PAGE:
Employer sponsored plans often include “matching contributions.” Matching contributions are a specific percentage or specific sum of money that an employer contributes to an employee’s retirement savings annually.

For example, an employee who earns $50,000 and sets aside 6% contributes $3,000 annually to a retirement savings plan. In a situation where the employer offers a 6% matching contribution, the employee receives an additional $3,000 in retirement savings from the employer. However, if an employee elects a 3% contribution and the employer offers a 6% maximum matching contribution, the employer will only match the 3% the employee saves.

The type of employer-sponsored plan offered depends on the size of the company and the plan that best meets the needs of the business owners and employees. Options are diverse and cover small businesses, large businesses and owner/operator businesses.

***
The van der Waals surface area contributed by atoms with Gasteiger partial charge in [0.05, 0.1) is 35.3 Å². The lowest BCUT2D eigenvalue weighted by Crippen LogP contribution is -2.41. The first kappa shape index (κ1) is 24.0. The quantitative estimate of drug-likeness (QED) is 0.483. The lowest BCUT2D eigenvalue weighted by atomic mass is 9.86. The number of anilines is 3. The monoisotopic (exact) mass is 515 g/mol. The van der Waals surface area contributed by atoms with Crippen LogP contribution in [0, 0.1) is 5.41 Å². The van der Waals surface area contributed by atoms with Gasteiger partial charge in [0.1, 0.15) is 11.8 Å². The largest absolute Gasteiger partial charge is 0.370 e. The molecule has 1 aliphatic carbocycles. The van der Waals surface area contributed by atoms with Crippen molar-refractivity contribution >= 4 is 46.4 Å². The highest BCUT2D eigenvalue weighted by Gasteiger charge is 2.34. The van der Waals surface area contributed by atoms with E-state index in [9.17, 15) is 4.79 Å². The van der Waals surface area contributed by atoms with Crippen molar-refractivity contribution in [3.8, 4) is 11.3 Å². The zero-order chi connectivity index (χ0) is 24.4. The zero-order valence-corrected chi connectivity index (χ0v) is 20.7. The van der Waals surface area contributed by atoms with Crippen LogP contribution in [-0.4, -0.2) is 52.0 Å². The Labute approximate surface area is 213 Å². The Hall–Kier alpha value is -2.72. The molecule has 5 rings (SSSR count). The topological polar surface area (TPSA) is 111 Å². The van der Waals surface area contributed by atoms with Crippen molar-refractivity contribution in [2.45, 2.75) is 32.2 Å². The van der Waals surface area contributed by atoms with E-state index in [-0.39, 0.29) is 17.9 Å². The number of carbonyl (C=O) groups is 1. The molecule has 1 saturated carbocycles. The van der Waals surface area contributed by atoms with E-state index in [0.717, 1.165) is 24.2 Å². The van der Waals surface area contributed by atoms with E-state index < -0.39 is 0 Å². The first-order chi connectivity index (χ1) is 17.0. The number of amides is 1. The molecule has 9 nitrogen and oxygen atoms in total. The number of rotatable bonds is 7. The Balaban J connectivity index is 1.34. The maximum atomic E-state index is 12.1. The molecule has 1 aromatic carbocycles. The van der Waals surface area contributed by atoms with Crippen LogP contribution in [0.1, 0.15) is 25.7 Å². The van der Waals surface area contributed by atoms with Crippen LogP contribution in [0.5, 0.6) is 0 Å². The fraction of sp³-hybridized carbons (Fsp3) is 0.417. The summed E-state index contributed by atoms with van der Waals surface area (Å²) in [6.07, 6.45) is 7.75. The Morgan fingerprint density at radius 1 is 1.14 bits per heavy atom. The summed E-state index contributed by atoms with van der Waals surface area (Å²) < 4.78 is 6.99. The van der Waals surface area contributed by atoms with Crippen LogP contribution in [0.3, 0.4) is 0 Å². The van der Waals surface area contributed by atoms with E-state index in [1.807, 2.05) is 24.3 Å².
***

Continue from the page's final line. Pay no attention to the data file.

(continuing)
Savings Investment Match Plan for Employees (SIMPLE) IRA

SIMPLE IRAs are an alternative for small businesses, with 100 or fewer employees with earnings of at least $5,000. Employees must earn at least $5,000 in the preceding year with expectations to earn $5,000 or more in the current year.

Employers are able to claim contributions as business expenses on tax returns and employees benefit from the ability to contribute on a pre-tax basis while receiving the benefits of tax-deferred growth.

Typically, employers provide a 3% matching contribution or a 2% non-elective contribution to employees. Participants are able to contribute up to 100% of annual compensation—up to $11,500 annually or $14,000 annually if the individual is age 50 or older.

401(k)

Public and privately owned companies with 20 or more employees have the option of offering a 401(k) plan. These types of plans allow for tax-deferred growth and are tax-deductible. The typical 401(k) plan includes an employer matching contribution.

Based on current IRS guidelines, participants can contribute up to $17,000 annually to a 401(k) with an additional “catch-up” contribution of $5,500 annually for individuals who are age 50 and older. Participants have the added benefit of taking a loan against their retirement savings if needed.